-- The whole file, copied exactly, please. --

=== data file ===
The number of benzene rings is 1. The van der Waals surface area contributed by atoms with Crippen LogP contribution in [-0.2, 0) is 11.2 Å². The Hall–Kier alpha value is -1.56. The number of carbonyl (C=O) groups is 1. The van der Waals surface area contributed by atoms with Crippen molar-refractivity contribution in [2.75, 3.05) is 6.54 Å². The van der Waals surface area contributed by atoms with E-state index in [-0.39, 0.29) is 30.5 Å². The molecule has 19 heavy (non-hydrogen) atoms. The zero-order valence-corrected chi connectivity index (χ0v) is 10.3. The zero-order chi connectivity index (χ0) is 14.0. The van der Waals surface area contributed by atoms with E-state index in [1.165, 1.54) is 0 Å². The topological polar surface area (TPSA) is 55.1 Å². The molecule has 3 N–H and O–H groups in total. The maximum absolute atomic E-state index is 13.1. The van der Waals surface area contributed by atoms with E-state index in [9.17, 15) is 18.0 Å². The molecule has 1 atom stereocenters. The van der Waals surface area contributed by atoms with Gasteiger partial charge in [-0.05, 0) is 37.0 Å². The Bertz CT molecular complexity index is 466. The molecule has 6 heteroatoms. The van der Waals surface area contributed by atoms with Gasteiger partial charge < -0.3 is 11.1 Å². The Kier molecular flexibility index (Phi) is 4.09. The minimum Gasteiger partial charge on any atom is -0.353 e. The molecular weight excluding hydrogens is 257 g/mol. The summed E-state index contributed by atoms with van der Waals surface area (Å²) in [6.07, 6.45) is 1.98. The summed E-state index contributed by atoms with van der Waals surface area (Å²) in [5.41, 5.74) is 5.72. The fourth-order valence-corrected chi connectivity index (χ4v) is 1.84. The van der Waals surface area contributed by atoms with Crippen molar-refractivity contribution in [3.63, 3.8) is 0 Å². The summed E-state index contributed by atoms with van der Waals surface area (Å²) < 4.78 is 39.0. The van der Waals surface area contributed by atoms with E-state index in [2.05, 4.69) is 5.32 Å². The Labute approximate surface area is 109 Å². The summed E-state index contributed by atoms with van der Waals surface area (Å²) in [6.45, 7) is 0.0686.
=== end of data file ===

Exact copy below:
The number of benzene rings is 1. The van der Waals surface area contributed by atoms with Crippen LogP contribution in [-0.2, 0) is 11.2 Å². The Hall–Kier alpha value is -1.56. The number of carbonyl (C=O) groups is 1. The van der Waals surface area contributed by atoms with Crippen molar-refractivity contribution in [2.75, 3.05) is 6.54 Å². The van der Waals surface area contributed by atoms with E-state index in [-0.39, 0.29) is 30.5 Å². The molecule has 19 heavy (non-hydrogen) atoms. The zero-order valence-corrected chi connectivity index (χ0v) is 10.3. The zero-order chi connectivity index (χ0) is 14.0. The van der Waals surface area contributed by atoms with E-state index in [1.165, 1.54) is 0 Å². The topological polar surface area (TPSA) is 55.1 Å². The molecule has 3 N–H and O–H groups in total. The maximum absolute atomic E-state index is 13.1. The van der Waals surface area contributed by atoms with E-state index in [9.17, 15) is 18.0 Å². The molecule has 1 atom stereocenters. The van der Waals surface area contributed by atoms with Gasteiger partial charge in [-0.05, 0) is 37.0 Å². The Bertz CT molecular complexity index is 466. The molecule has 6 heteroatoms. The van der Waals surface area contributed by atoms with Gasteiger partial charge < -0.3 is 11.1 Å². The Kier molecular flexibility index (Phi) is 4.09. The minimum Gasteiger partial charge on any atom is -0.353 e. The molecular weight excluding hydrogens is 257 g/mol. The summed E-state index contributed by atoms with van der Waals surface area (Å²) in [6.07, 6.45) is 1.98. The summed E-state index contributed by atoms with van der Waals surface area (Å²) in [5.41, 5.74) is 5.72. The fourth-order valence-corrected chi connectivity index (χ4v) is 1.84. The van der Waals surface area contributed by atoms with Crippen molar-refractivity contribution in [3.63, 3.8) is 0 Å². The summed E-state index contributed by atoms with van der Waals surface area (Å²) < 4.78 is 39.0. The van der Waals surface area contributed by atoms with E-state index in [2.05, 4.69) is 5.32 Å². The Labute approximate surface area is 109 Å². The summed E-state index contributed by atoms with van der Waals surface area (Å²) in [6.45, 7) is 0.0686.